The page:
Davies triumphed with a leap of 8.07m, achieving victory in round five at a time when the wind had dropped and difficult conditions had ceased for a brief period in a competition when Boston and others had actually asked if another runway with a sandpit in the other direction could be used to avoid the bad conditions. The officials would not allow it, and though Davies might have thought outside forces were there inspiring him along the way, take nothing away from his performance. His jump gave him victory by four centimetres from Boston with Ter-Ovanesyan third with 7.99 (though of course in 1964 the distances were measured in feet and inches and Davies won with a leap of 26 foot, 5-and-three-quarter inches). He also competed in the 4 x 100m relay but with one jump, Davies had taken himself into British athletics history.

He was the first Welshman to win an individual Olympic gold medal, he was the first and still only British man to win Long Jump gold at the Olympics (but not the only Briton because Mary Rand triumphed at the same Games) and he had broken the national record.And all four years before the Olympic Games he had really targeting…not that anyone could predict what would happen there.


What A Record

Davies progressed to win the European title in Budapest in 1966 with a jump of 7.98m to beat Ter-Ovanesyan with 7.88m and he took gold at the British Empire and Commonwealth Games in Kingston with 7.99m (he retained that gold in 1970 in Edinburgh). But 1968 was some year. During his career Davies set eight national records and it was June 30 in Berne that he jumped his furthest with 8.23m (27ft) in Berne. It was a distance not broken until Chris Tomlinson cleared 8.27 in Florida on April 13 2002. But how ironic Davies should make his mark with a record because that is exactly what happened at those Olympics in Mexico…only this time he was a mere spectator.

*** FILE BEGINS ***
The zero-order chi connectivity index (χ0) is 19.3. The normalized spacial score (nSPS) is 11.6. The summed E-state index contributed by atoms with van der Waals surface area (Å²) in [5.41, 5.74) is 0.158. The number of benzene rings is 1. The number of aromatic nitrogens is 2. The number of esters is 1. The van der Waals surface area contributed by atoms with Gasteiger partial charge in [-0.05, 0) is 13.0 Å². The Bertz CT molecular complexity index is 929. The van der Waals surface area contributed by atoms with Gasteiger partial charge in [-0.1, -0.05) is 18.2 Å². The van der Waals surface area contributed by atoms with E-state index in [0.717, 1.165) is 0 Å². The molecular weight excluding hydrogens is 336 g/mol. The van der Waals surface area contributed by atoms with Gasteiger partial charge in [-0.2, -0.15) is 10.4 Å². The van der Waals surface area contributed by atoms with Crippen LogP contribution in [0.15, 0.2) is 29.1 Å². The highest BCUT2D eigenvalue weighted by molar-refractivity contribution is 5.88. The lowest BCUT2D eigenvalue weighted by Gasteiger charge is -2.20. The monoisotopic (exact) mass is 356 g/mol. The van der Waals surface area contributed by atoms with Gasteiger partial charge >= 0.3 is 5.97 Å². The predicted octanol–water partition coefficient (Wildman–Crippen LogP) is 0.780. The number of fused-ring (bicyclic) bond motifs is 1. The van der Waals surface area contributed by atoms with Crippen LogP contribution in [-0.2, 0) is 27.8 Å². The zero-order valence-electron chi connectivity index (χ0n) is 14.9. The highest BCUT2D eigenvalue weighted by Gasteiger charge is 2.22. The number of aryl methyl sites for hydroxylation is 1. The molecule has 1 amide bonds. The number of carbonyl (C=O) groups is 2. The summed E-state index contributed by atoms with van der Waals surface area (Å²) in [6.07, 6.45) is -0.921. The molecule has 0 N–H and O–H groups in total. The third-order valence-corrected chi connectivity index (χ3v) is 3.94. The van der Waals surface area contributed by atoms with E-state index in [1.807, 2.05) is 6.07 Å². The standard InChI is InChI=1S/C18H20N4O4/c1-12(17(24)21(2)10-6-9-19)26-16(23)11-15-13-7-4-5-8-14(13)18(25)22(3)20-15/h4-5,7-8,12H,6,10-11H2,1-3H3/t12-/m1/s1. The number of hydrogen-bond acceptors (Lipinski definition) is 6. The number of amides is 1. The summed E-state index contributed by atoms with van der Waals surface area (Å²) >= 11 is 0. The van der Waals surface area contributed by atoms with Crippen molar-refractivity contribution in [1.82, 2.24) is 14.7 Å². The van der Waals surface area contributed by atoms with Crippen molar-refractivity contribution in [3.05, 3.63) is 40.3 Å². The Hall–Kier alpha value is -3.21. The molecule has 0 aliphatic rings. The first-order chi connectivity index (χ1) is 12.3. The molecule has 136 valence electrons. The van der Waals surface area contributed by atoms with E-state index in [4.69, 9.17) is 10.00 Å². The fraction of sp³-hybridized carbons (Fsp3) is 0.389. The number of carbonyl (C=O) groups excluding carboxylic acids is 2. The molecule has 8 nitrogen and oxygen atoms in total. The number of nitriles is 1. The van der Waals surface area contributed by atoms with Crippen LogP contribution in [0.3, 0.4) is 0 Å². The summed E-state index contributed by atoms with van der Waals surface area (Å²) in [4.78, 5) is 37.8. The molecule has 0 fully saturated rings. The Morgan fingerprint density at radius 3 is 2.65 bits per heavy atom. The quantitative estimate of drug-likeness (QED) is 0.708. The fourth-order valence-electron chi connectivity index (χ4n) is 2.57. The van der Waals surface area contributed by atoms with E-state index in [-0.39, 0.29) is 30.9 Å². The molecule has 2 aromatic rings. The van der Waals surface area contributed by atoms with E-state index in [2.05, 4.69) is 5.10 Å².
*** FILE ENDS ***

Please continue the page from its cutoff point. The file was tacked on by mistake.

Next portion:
American Bob Beamon was the favourite after an amazing year where he had lost only one competition and in the first round, as the rest of the field watched, athletics was provided with an epoch-making moment. Beamon jumped 8.90m, a world record. His distance of 29 feet, 2-and-a-half inches broke the old record by an amazing 21-and-three-quarter-inches and gold was his. Ter-Ovanesyan had said to Davies: "Compared to this jump, we are as children." The Welshman had told Beamon: "You have destroyed this event!" It had not only ended the competition, the others knew that realistically, they were chasing silver and with confidence shattered, Davies finished only ninth. But Davies was a true battler and he came back to win the 1969 European silver with 8.07m as Ter-Ovanesyan won with 8.17. He also took part in the Olympics in Munich in 1972, he studied physical education at Cardiff Training College and later became technical director of Canadian athletics (1973-6) and British team manager before taking up a broadcasting career with BBC Wales and then working as senior lecturer in physical education at the University of Wales in Cardiff. He was elected as president of UK Athletics in 2003 and remains one of the most respected names in British sport.


International Championships

1962: 11th LJ Europeans, 4th LJ, qf 100y Commonwealth Games

1964: 1st LJ Olympics

1965: 2nd LJ World University Games

1966: 1st LJ, sf 100y, 4th 4x110y Commonwealth Games; 1st LJ, 5th 4x100m Europeans

1967: 1st LJ European Indoors

1968: 9th LJ Olympics

1969: 2nd LJ European Indoors, 2nd LJ Europeans

1970: 1st LJ, qf 100m, 5th 4x100m Commonwealth Games

1971: 4th LJ Europeans

1972: 8th LJ European Indoors, dnq 18th LJ Olympics

UK Internationals: 43 (1962-72)


National Championships

Won AAA LJ 1964, 1966-9, Indoor LJ 1963, 1966, 1972; Junior TJ 1961; Welsh LJ 1962-3, 1965-6; TJ 1961-2,

Personal bests

100y 9.5 (1964), 100m 10.4 (1967), 220y 21.2 (1966), long jump 8.23 (1968). triple jump 15.43 (1962).

Indoors: 60y 6.3 (1966), long jump 7.97 (1966)